T-Mobile chief, Jim Alling looks back on 2013 – “What a difference a year makes”


With 2013 drawing to a close, it’s hard to look at the overall US network scene and not think, “this was T-Mobile’s year.” Going from a place a couple of years back where it was almost sold to AT&T and now, where AT&T is copying almost everything Tmo does (presumably because it’s threatened), has been a massive turnaround.

Jim Alling, T-Mobile’s COO spoke at an investor conference in New York today and commented on the stark contrast between the company now, and 12 months ago.

“What a difference a year makes,” he said. “This time last year, I don’t think anyone anticipated what was coming. The biggest story is our customer turnaround. We went from losing 2 million customers last year to gaining customers again.”

Unsurprisingly, the key to all this was the UNcarrier strategy. Listening to the customer and seeing that the carrier/smartphone system was broken, was the turning point. Being able to offer phones on EIP, without the necessity of having a 24-month contract meant buyers were more free to change phones when they felt like it, and were no longer forced to keep a phone for two years.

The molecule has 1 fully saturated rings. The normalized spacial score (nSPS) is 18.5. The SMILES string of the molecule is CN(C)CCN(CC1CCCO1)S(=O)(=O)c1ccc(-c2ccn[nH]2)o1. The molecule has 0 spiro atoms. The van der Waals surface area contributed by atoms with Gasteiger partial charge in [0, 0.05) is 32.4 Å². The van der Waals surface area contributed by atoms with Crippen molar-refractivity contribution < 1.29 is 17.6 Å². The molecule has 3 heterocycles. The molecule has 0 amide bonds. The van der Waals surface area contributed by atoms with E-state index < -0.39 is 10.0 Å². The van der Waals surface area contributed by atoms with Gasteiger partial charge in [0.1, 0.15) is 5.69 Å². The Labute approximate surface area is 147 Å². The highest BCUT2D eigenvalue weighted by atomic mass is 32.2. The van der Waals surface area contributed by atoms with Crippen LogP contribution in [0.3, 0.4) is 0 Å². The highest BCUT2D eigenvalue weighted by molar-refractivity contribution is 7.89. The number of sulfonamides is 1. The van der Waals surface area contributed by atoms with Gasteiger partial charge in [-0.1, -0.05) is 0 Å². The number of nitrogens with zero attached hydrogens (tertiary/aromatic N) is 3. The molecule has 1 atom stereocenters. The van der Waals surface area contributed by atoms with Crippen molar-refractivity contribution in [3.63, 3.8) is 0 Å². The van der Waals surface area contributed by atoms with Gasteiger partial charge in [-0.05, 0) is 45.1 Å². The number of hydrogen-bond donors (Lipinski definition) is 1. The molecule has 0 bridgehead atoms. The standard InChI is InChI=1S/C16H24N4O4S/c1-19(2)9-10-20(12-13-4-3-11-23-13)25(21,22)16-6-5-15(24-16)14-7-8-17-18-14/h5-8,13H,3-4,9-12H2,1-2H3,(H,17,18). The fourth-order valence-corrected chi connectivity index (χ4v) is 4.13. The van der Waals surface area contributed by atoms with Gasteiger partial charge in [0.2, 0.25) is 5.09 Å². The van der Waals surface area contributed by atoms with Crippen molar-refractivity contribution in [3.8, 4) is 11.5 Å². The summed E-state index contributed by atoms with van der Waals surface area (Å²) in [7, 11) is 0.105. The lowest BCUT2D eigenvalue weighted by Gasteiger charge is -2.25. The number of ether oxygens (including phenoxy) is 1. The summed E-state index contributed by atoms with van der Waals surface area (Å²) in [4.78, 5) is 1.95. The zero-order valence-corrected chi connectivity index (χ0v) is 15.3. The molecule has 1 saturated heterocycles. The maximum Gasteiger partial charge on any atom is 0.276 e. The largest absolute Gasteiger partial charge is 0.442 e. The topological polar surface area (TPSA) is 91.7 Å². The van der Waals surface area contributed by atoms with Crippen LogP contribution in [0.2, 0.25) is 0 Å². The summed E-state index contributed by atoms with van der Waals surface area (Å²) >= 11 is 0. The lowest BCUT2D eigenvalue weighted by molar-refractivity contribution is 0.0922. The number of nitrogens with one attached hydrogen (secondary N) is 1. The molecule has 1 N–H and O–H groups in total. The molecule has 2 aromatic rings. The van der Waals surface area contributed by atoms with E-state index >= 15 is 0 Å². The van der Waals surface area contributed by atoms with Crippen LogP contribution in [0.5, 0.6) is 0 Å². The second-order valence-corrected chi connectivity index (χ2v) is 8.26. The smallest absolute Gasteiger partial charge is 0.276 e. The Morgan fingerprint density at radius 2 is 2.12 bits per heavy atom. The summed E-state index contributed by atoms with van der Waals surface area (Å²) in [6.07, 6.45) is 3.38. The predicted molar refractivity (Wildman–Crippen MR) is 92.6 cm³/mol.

He also noted that none of that would have made any difference unless it had also invested in growing its coverage. After the failed bid from AT&T in 2011, Tmo got some spectrum from “Big Blue” which it used to launch its LTE network. Although there are many rural areas still missing out, there are a huge number of people in metro areas with access to Tmo’s 4G LTE, with 254 markets and 203 million people within range.

Moving on from here is going to be the next challenge. How does T-Mobile kick on and make sure that 2014 isn’t an anti-climax? For me, it’s all about coverage from here on in. It has great deals available on top handsets, customers can upgrade freely, they get unlimited data, those together form a great foundation. It now needs to boost its coverage, and to do that it needs to acquire more spectrum, and better quality spectrum (perhaps Verizon’s “for sale” A-block).

Alling and the company are aware of this, and it is determined and focussed on buying spectrum. Alling noted that Tmo is open to discussions with low-band spectrum holders. We’ll have our own thoughts on 2013 and the upcoming year published soon, but it’s good to hear that T-Mobile is keen on addressing the areas we all know need some attention.


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